For some it was a place to discover love – a love that would last for life – and for others a love that was only a transition to other relationships. Lifelong friendships were forged here. Stored memory banks bring back bits and pieces of life in Wadewitz or Johnson Hall. I recall the sadness of the death of a beautiful young woman, Vanessa Bellamy. Its theatrical life, directed by the irrepressible Alex Korff was outstanding – it may have been the only Catholic college to perform Marat/Sade. Its sports programs were fun. Its changes of seasons challenging. Its dances and parties – formal and informal – were memorable. For some of us, what happened in Racine stays in Racine.
I hope for all of us it was a place when the horizons of our knowledge were broadened. Since I am a teacher my memories of teachers are the most salient for me – and the measuring stick for teaching excellence. And indeed they were excellent instructors and admiral people in every way: Al Lo who opened my ethnocentric mind to the richs of China and Japan…of the serious Francisco Lamelas, a former attorney in Havana and refugee from Castro’s Cuba who taught Spanish, Dick Kinch who made me love English literature to this day: Lee Mogaard whose sheer decency an diligence opened the world of the Reformation and Renaissance – and through that door to the lectures of Corinna del Greco Lobner who made the The Divine Comedy live through the dynamism of her lectures. With Corrinna you descended into the depths of the Inferno – up the mountain of Purgatory – and walked with Beatrice into Paradise. I remember being so smitten by the beautiful sociology teacher Catherine Caranasious that I could not take a note. Later I buried her husband, the former seminarian Ed Jacobs, who was a superb historian… Of the Sisters, Gerald Thome, Rosita Uhen, Gabrielle Hubert, Samuel van Dyke, Regina Williams, Dolores Enderle, Lucy Edelbeck, Madonna Martin, Mary Chris Prince, and Honor Murphy were Dominicans of learning and discipline and with hearts on fire for social justice. Their names should not be forgotten. We knew that they loved us.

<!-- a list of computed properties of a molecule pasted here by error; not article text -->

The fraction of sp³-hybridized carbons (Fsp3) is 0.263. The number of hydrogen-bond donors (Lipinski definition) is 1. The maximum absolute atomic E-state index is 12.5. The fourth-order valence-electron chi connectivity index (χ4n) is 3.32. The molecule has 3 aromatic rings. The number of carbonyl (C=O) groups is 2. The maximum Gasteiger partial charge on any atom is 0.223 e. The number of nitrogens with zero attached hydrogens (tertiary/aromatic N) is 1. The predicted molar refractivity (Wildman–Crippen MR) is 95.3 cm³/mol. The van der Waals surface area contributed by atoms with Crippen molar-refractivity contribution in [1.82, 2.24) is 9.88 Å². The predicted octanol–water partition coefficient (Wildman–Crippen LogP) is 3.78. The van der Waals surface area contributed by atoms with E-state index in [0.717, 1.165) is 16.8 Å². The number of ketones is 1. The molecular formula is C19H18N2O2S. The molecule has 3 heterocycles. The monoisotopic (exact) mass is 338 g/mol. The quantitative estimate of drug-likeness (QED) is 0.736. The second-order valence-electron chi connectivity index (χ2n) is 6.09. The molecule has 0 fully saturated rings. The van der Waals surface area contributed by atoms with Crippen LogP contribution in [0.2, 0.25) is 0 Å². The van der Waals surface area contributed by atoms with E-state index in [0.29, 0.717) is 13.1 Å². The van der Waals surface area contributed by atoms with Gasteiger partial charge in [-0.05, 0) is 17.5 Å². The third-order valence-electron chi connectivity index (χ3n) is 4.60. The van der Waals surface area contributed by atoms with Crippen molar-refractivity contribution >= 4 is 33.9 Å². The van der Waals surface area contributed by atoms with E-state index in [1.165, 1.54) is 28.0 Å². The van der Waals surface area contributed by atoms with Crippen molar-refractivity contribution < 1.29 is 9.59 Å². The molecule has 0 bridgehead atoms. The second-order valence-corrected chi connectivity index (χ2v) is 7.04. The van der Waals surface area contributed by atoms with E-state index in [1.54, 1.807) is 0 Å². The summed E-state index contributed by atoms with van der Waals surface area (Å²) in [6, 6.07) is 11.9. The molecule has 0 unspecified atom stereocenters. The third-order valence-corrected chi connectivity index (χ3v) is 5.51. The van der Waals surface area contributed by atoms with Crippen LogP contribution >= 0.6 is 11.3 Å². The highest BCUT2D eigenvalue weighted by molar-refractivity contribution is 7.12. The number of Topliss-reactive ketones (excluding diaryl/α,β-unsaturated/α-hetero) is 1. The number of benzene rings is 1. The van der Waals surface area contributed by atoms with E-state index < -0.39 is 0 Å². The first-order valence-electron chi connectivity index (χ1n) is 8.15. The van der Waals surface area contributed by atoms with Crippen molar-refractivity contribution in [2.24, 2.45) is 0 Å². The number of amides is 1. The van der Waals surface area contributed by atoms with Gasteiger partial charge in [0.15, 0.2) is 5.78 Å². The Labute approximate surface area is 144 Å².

Regina Williams saw to it that we heard some of the best speakers on the circuit: poets W.H. Auden and Archibold Macleish; community organizer Saul D. Alinski, and novelist Saul Bellow. Comedian Dick Gregory, civil rights activist, enthralled us for two solid hours at the St. Catherine’s High School auditorium. Twice we had a program called Interim – which brought a stellar array of speakers and mini-classes for a few weeks in January. Here we heard anti-war activist, Dan Berrigan, Milwaukee mayor Henry Maier, Rollo May, Jonathon Kozol, Sam Keen – all people of prominence during that glorious time to be alive in the 1960s and 1970s. In the afternoon we made bread with George Williams or learned how to dance with Sam Keen.
No it wasn’t Camelot, or Nirvana, or Shangri-La…but it brought us together in a kind of jumbled family that still reaches into our lives to this day and I hope evokes gratitude, smiles, and an occasional: “I can’t believe I did that.”
To conclude: We are here because people who cared and did something. We thank the Racine Dominicans whose legendary kindness and generosity extend from Mother Benedicta Bauer to the present leadership. We thank you faculty who are here – you were truly great teachers – I like, so many others, still remember the lessons you taught in your classrooms and the warmth and depth you brought to the college.
We remember in love the souls of those who went here and who have died and now stand before the Radiant Face of God. May God grant them light, happiness and peace.
It is a graced moment that brings us together even for these hours. Wherever life’s journey has taken you – I hope that Dominican College has made you a compassionate, loving, and kind human being. As years go by I am even more grateful for this experience of my youth and what I received. I hope you are too. I think that would have pleased the sisters who began this wonderful place on the lake.